• 1% of non-retained credits are towards overall administration costs.

Reduction-centric scenarios (Table B1)

  • The following parameters are the same for each of the “reduction-centric” scenarios:
    • Lower income energy burden increase is counteracted through programs that also reduce energy consumption and carbon.  No direct bill assistance;
    • Worker-transition fund averages $40 million per year through 2035, after $50 million total over the first four years ($49M per year from 2024-2035).  Values are in constant 2017 USD.

Reduction-peripheral scenarios (Table B2)

  • The following parameters are the same for each of the “reduction-peripheral” scenarios
    • Elimination of energy burden increase on lower income households requires 26% of carbon fee revenues (equal to 37% of Clean Air & Clean Energy Account and Utility Credits);
    • Worker-transition fund averages $120 million per year through 2035, after $50 million total over the first four years ($156M per year from 2024-2035).  Values are in constant 2017 USD.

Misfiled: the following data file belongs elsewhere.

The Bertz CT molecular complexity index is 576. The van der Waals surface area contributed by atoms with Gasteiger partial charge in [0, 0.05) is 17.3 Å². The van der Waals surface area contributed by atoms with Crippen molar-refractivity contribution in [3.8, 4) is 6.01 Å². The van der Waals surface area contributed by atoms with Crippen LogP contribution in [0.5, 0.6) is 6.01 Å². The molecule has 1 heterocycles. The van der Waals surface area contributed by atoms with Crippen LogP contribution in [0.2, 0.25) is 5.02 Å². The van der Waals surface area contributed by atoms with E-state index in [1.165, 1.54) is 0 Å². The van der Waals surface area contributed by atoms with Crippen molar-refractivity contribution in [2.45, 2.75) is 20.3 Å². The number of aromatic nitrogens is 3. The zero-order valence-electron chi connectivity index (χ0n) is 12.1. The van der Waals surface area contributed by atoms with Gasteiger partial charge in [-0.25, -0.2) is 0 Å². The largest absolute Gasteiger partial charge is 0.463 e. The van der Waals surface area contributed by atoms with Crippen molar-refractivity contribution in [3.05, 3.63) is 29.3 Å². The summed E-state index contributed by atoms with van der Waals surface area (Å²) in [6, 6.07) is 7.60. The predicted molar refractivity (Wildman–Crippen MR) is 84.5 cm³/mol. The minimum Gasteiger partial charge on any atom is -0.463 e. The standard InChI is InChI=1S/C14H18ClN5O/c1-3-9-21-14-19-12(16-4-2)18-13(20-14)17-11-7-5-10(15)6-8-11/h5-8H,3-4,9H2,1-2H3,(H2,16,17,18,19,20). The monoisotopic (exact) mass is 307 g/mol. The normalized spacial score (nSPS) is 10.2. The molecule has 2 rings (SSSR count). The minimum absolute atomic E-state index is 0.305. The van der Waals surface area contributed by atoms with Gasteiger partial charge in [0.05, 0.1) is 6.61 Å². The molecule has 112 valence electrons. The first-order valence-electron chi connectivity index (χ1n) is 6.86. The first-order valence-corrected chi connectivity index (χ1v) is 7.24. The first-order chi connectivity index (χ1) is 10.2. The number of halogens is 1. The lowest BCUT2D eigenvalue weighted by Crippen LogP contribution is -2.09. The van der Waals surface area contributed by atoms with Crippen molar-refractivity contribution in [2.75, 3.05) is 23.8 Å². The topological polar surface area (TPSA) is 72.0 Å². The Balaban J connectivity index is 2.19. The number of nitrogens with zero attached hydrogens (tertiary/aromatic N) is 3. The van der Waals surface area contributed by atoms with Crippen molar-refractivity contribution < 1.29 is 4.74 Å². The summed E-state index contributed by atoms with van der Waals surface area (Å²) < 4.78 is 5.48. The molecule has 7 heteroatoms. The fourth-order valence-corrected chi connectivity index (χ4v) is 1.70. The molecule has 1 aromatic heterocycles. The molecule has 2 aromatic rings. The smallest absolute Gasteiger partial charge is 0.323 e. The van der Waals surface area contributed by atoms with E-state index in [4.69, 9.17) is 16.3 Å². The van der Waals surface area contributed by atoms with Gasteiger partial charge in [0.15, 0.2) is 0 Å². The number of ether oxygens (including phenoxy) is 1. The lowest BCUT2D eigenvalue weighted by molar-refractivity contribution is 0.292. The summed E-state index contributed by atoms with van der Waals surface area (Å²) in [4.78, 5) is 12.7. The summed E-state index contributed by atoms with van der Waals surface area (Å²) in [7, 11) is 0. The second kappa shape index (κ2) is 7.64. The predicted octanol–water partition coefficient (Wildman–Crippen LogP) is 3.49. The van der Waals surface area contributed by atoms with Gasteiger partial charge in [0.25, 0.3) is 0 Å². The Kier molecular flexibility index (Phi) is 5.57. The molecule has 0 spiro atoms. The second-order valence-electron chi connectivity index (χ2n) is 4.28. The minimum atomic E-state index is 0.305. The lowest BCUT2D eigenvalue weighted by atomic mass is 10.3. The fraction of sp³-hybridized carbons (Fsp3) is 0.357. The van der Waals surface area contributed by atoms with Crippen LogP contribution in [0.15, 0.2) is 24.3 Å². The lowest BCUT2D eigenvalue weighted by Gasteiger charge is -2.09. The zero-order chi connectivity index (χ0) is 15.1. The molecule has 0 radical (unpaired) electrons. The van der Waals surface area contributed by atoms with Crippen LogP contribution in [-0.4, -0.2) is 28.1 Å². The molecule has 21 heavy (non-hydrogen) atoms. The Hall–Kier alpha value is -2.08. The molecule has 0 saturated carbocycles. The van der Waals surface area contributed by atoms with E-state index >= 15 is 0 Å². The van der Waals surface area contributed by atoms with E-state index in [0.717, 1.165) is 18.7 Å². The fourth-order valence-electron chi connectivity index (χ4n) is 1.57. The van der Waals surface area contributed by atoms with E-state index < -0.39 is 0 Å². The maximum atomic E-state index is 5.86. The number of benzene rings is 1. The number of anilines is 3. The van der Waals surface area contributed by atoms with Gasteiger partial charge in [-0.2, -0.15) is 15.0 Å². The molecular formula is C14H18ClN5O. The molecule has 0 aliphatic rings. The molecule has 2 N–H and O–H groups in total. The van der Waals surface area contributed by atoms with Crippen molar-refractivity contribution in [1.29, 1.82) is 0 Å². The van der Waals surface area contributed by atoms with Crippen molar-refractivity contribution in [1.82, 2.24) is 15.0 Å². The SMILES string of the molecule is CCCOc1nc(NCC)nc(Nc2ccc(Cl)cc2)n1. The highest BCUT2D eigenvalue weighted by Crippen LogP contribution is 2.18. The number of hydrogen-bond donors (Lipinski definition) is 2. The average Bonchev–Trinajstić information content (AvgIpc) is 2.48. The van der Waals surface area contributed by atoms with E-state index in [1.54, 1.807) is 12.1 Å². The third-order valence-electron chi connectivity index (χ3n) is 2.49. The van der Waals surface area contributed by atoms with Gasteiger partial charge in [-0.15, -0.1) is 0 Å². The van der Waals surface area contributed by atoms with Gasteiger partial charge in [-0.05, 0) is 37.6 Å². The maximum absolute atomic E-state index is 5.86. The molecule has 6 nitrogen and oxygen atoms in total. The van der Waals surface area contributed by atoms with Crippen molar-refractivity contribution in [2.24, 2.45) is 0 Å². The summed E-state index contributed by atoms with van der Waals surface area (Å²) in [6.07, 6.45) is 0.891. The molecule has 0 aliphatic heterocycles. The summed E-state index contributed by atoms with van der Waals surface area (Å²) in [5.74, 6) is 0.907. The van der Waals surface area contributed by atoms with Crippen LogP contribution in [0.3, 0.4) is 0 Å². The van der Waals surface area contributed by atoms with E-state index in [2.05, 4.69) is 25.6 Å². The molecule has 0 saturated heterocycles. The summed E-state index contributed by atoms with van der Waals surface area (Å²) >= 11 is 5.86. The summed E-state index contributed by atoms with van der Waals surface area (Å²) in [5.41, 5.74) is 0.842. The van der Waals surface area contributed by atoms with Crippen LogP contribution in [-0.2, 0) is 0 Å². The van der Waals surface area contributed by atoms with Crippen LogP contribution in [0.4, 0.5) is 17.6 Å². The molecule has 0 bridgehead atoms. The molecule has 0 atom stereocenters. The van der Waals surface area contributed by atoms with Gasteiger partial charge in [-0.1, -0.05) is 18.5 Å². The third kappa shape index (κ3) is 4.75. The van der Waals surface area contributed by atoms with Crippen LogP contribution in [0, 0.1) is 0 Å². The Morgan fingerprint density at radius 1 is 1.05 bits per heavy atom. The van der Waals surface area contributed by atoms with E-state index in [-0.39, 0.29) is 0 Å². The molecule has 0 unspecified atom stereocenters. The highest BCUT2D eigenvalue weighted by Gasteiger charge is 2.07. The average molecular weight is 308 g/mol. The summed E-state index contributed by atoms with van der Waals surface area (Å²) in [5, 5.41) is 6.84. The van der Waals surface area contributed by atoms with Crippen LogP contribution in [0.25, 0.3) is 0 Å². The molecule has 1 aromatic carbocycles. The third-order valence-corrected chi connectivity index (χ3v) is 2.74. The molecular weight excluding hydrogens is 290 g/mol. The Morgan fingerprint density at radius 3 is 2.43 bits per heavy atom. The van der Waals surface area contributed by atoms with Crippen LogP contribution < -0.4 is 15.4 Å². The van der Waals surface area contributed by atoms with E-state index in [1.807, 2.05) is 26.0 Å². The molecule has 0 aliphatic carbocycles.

While total revenue numbers through FY2023 are consistent with OFM fiscal projections for I-1631, our apportionment of revenue follows a close reading of the initiative, notably Sections 3(2)(a) and  4(6)(o).1 These sections clearly outline that shares of total expenditures should be considered inclusive of utility credits.  Our analysis of the OFM Fiscal Note suggests that the retained credits for the utility sector were not assumed to impact the allocation into new accounts under the Clean Up Pollution Fund, which is incorrect. The amount of credits does impact the expected allocation of revenue and therefore must be included to properly tabulate the funds made available to the various purposes as outlined in the initiative.

OFM modeled the initiative such that “following deductions for administrative costs, 70 percent of the balance in the Clean Up Pollution Fund will be deposited into the Clean Air and Clean Energy Account, 25 percent will be deposited into the Clean Water and Healthy Forests Investments Account and 5 percent will be deposited into the Healthy Communities Account.”